The nation's largest private employer, Wal-Mart, announced in October that new part-time employees who work less than an average of 24 hours a week would no longer be able to get their health insurance from the company. Wal-Mart laid out several other cuts to its health insurance offerings, including some workers' ability get coverage for their spouses. Other companies have already made and will likely continue to make similar changes to their health insurance benefits.
Employer-based health insurance has declined since 2008, falling from 49.8% in the first quarter of that year to 44.5% in the third quarter of 2011. If Wal-Mart's decision is a precursor of how employers intend to manage their healthcare costs, the downward trend in employer-based healthcare will likely continue.
At the same time, the percentage of Americans who are uninsured is on the rise again after remaining fairly steady throughout 2010. If more employers stop offering health insurance and the cost of purchasing insurance for individuals remains a barrier, it is possible that the uninsured rate will continue to rise -- at least until additional parts of the 2010 healthcare legislation take effect.
About the Gallup-Healthways Well-Being Index
The Gallup-Healthways Well-Being Index tracks well-being in the U.S., U.K., and Germany and provides best-in-class solutions for a healthier world. To learn more, please visit well-beingindex.com.
Results are based on telephone interviews conducted as part of the Gallup-Healthways Well-Being Index survey July 1-Sept. 30, 2011, with a random sample of 90,070 adults, aged 18 and older, living in all 50 U.S. states and the District of Columbia, selected using random-digit-dial sampling.
For results based on the total sample of national adults, one can say with 95% confidence that the maximum margin of sampling error is ±1 percentage point.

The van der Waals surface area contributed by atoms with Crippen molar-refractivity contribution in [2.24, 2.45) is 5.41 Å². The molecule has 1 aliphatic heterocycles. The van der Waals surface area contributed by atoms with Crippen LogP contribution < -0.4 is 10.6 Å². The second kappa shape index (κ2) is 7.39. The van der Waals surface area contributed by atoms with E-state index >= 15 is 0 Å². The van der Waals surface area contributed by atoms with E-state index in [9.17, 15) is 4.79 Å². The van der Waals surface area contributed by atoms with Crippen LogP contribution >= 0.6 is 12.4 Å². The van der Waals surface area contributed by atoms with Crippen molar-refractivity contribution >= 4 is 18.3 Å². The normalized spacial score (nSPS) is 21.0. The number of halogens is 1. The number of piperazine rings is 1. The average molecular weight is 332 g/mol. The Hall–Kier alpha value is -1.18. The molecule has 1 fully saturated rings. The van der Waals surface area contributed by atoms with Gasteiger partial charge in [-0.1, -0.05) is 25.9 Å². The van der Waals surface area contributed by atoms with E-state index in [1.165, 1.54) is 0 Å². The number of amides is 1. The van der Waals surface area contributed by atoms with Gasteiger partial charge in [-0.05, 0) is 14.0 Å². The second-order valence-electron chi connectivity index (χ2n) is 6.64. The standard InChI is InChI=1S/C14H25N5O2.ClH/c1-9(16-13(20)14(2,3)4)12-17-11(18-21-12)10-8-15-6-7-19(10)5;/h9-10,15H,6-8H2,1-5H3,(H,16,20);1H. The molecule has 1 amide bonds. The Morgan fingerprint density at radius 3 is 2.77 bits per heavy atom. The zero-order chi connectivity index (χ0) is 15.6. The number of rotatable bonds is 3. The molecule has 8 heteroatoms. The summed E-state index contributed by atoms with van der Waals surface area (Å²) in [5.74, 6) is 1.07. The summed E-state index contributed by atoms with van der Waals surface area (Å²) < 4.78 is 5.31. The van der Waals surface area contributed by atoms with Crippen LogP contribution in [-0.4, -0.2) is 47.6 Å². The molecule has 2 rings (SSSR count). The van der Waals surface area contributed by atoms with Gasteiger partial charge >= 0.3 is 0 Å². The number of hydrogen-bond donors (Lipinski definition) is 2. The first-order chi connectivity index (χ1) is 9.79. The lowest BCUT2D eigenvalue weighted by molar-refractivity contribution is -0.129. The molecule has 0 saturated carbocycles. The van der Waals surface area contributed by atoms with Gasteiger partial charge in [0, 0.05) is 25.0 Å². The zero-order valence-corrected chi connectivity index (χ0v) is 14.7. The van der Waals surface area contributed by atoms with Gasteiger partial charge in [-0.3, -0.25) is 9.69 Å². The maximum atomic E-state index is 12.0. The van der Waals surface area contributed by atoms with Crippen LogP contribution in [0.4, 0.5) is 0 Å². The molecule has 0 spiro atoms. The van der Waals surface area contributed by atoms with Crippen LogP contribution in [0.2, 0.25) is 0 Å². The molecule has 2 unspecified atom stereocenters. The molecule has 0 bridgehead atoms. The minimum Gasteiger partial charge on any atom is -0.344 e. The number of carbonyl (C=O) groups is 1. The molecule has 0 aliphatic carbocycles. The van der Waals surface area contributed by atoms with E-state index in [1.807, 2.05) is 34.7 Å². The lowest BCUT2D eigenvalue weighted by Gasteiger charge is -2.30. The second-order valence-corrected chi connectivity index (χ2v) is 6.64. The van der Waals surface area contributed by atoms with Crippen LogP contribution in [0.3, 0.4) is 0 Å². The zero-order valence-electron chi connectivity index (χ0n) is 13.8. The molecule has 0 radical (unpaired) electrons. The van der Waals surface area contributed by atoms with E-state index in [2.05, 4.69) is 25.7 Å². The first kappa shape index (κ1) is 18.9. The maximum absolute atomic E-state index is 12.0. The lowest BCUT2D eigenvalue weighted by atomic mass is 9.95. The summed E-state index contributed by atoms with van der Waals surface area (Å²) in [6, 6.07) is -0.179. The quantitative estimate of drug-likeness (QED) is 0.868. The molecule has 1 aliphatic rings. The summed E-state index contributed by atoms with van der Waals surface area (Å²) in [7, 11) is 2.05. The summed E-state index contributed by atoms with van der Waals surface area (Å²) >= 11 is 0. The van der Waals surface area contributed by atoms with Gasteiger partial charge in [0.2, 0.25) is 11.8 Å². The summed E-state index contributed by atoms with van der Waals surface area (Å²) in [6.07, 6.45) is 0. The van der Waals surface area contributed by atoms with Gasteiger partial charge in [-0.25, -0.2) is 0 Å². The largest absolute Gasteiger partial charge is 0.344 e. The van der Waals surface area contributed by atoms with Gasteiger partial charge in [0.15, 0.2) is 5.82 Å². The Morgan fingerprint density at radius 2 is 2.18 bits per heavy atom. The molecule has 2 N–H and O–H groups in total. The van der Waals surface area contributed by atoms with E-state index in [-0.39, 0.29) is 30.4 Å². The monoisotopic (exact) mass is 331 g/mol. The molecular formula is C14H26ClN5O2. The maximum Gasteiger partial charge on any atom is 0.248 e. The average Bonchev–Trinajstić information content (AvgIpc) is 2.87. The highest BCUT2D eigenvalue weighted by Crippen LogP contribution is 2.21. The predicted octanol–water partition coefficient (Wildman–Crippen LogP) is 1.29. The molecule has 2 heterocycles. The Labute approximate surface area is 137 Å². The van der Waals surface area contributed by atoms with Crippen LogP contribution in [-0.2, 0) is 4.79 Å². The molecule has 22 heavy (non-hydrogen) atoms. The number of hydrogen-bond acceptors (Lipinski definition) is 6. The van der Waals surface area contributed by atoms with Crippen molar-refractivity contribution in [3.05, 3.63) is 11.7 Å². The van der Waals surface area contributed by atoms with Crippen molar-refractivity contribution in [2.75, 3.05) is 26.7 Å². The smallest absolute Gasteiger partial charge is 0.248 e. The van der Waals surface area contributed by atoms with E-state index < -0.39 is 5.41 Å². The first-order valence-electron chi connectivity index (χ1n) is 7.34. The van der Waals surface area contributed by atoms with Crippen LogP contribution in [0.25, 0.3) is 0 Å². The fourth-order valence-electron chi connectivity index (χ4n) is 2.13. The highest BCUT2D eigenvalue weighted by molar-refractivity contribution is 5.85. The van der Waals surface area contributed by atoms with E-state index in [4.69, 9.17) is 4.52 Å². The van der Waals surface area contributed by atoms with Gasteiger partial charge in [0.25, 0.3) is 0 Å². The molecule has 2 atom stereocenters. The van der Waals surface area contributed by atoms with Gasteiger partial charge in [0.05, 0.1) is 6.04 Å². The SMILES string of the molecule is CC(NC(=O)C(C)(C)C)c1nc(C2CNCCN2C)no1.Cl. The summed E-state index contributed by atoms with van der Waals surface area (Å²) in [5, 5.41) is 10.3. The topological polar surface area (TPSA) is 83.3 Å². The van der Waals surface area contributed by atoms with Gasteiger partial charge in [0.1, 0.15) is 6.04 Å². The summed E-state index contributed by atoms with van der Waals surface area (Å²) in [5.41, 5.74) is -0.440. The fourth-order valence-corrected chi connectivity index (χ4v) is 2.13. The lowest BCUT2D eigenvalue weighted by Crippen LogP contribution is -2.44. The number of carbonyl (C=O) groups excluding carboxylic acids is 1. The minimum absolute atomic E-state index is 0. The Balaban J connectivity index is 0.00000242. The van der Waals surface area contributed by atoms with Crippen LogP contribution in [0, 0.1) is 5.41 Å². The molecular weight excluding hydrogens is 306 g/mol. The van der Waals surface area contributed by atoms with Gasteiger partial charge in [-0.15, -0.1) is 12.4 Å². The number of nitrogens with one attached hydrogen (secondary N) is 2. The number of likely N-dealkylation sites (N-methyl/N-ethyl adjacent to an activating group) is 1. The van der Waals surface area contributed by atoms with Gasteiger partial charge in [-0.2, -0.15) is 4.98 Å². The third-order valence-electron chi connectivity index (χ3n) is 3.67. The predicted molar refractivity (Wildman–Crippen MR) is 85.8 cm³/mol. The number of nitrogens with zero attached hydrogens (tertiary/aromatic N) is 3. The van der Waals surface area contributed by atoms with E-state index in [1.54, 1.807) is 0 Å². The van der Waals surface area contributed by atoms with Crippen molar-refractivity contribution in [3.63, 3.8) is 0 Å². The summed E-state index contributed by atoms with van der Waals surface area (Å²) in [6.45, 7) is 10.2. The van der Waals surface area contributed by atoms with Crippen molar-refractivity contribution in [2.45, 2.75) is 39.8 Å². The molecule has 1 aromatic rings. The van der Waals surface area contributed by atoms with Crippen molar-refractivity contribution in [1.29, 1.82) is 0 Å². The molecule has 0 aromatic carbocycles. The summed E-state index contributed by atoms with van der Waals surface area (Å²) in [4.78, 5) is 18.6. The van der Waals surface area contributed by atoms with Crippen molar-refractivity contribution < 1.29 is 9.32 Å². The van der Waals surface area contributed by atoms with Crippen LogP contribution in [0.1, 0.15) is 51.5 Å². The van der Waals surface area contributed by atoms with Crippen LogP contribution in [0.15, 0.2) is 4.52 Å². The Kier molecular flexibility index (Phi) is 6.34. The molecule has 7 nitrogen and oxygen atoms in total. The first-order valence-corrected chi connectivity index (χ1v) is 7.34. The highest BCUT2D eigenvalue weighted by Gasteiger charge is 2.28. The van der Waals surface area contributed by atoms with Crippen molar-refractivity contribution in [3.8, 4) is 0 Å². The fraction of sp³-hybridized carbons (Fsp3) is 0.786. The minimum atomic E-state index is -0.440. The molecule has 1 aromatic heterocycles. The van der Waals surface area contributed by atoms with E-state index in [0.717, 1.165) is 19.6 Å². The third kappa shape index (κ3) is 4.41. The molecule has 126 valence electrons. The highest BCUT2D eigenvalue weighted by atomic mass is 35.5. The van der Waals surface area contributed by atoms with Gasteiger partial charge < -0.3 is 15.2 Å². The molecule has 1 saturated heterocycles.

Interviews are conducted with respondents on landline telephones and cellular phones, with interviews conducted in Spanish for respondents who are primarily Spanish-speaking. Each sample includes a minimum quota of 400 cell phone respondents and 600 landline respondents per 1,000 national adults, with additional minimum quotas among landline respondents by region. Landline telephone numbers are chosen at random among listed telephone numbers. Cell phone numbers are selected using random-digit-dial methods. Landline respondents are chosen at random within each household on the basis of which member had the most recent birthday.
Samples are weighted by gender, age, race, Hispanic ethnicity, education, region, adults in the household, and phone status (cell phone only/landline only/both, cell phone mostly, and having an unlisted landline number). Demographic weighting targets are based on the March 2010 Current Population Survey figures for the aged 18 and older non-institutionalized population living in U.S. telephone households. All reported margins of sampling error include the computed design effects for weighting and sample design.
In addition to sampling error, question wording and practical difficulties in conducting surveys can introduce error or bias into the findings of public opinion polls.
For more details on Gallup's polling methodology, visit www.gallup.com.